Individual Cells of Four Cell-Stage Embryos Show Distinct Genetic Signatures

University of Cambridge and EMBL-EBI researchers have revealed that differences in gene expression begin emerge earlier in human development than originally thought.  According to the Cambridge and EMBL teams, genetic differences arrive as early as the second day after the completion of fertilization.  These four cell-stage embryos consist of four “blastomeres” that appear identical in size and shape.  However, even at these early stages, these four blastomeres are already beginning to display subtle differences in gene expression.

Fertilization of an egg (oocyte) by a sperm is a multistep process that begins with the contact of the sperm with the jelly layer that surrounds the egg (zona pellucida), and the acrosomal reaction of the sperm, contact of the egg and sperm membranes, followed by fusion of the egg and sperm membranes, egg activation, disassembly of the sperm and remodeling of the sperm and egg pronuclei, contact of the sperm and egg pronuclei, and culminating in the initiation of the first mitotic division.  The first cell division or “cleavage” occurs approximately 24 hours after the initiation of fertilization, and forms the two-cell embryo.  The next cleavage occurs about 12 hours later, and the blastomeres initially divide synchromously (at the same time), but eventually divide asynchronously (at different times).  During these early cleavages of the zygote, special embryonic cell cycles and include S phases and M phases that alternate without any intervening G1 or G2 phases.  Therefore individual cell volume decreases.  About day 4, the embryo is a solid ball of 16-20 cells with peripheral cells flattened against the zona pellucida, and compaction occurs forming a cavity that leads to the next blastocyst stage, which is a large free-floating ball of stem cells.

At first, the blastomeres of the early embryo are “totipotent,” which means that each blastomere can potentially divide and grow and produce every single cell of the whole body and the placenta.  After compaction, two cell populations emerge that include, round, slow-dividing cells in the center and fast-growing flatter cells on the outside.  The central cells of the inner cell mass have a “pluripotent” status, which means that they can generate the cells of the whole body, but not the placenta.  However, the point during development at which cells begin to show a preference for becoming a specific cell type is unclear.

At this point, the new study, which was published in the journal Cell, presents rather convincing data that even as early as the four-cell embryo stage, the cells are indeed different.

The EMBL/Cambridge teams utilized the latest sequencing technologies to model embryo development in mice and examined the activity of individual genes at a single cell level.  This analysis showed that some genes in each of the four blastomeres showed distinct genetic signatures.  The expression of one gene in particular, Sox21, differed the most between cells.  Sox21 is part of the so-called “pluripotency network.”  The pluripotency network consists of a cascade of genes that are essential both in culture (in vivo) and in vitro (in the organism) for early development and maintenance of pluripotency.  The EMBL/Cambridge teams discovered that when the activity of Sox21 was reduced, the activity of a master regulator that directs cells to develop into the placenta increased.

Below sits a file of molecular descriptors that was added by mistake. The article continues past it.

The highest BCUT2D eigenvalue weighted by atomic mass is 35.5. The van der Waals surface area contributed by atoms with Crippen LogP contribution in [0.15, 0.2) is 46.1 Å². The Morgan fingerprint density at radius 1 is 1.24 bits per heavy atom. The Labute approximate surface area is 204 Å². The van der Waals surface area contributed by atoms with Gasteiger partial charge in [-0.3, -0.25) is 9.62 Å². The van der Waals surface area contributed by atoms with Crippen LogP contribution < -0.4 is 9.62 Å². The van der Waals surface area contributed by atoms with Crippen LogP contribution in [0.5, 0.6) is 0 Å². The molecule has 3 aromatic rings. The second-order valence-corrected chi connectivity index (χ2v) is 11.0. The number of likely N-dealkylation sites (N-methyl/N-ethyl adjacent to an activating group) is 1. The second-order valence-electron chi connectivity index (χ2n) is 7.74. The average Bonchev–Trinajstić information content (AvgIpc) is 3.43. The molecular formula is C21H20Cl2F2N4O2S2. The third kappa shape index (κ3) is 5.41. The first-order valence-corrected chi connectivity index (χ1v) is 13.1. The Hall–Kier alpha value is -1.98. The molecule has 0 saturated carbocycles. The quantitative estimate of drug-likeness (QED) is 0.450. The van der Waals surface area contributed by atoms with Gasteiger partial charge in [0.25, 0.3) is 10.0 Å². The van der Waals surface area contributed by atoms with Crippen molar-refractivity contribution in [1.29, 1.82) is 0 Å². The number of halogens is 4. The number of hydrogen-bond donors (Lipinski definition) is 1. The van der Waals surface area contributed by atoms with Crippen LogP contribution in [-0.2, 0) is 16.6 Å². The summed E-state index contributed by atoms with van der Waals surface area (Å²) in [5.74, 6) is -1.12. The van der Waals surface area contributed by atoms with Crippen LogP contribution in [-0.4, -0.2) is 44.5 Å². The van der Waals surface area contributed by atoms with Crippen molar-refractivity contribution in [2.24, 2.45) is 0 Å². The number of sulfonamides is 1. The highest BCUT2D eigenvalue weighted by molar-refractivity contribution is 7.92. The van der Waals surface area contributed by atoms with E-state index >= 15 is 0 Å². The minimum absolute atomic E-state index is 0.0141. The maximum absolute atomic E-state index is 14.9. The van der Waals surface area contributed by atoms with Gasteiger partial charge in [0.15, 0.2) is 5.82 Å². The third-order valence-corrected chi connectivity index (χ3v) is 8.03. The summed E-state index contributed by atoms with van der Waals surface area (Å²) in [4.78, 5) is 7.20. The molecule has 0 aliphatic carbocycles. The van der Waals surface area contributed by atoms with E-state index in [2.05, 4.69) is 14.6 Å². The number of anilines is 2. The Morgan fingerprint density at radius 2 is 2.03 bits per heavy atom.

“We know that life starts when a sperm fertilizes an egg, but we’re interested in when the important decisions that determine our future development occur,” says Professor Magdalena Zernicka-Goetz from the Department of Physiology, Development and Neuroscience at the University of Cambridge. “We now know that even as early as the four-stage embryo – just two days after fertilization – the embryo is being guided in a particular direction and its cells are no longer identical.”

Dr John Marioni of EMBL-EBI, the Wellcome Trust Sanger Institute and the Cancer Research UK Cambridge Institute, adds: “We can make use of powerful sequencing tools to deepen our understanding of the molecular mechanisms that drive development in individual cells. Because of these high-resolution techniques, we are now able to see the genetic and epigenetic signatures that indicate the direction in which early embryonic cells will tend to travel.”

This research tends to diffuse one of the arguments embryonic stem cell proponents use to justify the destruction of human embryos.  Namely, the early human embryos consist of cells that are all the same and have no interactions with each other.  The embryo is, then, not an individual organism, but a collection of many potential organisms that eventually becomes as unified organism.  This turns out to be incorrect, since the cells of the early blastomere are not all equivalent.  Instead, the blastomeres are interacting with each other and using these interactions to figure what kind of cells their progeny will form.  This is the hallmark of an entity with a unified purpose that has a distinct goal.  Folks, that sounds like a unified organism.  It is simply young.


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Professor of Biochemistry at Spring Arbor University (SAU) in Spring Arbor, MI. Have been at SAU since 1999. Author of The Stem Cell Epistles. Before that I was a postdoctoral research fellow at the University of Pennsylvania in Philadelphia, PA (1997-1999), and Sussex University, Falmer, UK (1994-1997). I studied Cell and Developmental Biology at UC Irvine (PhD 1994), and Microbiology at UC Davis (MA 1986, BS 1984).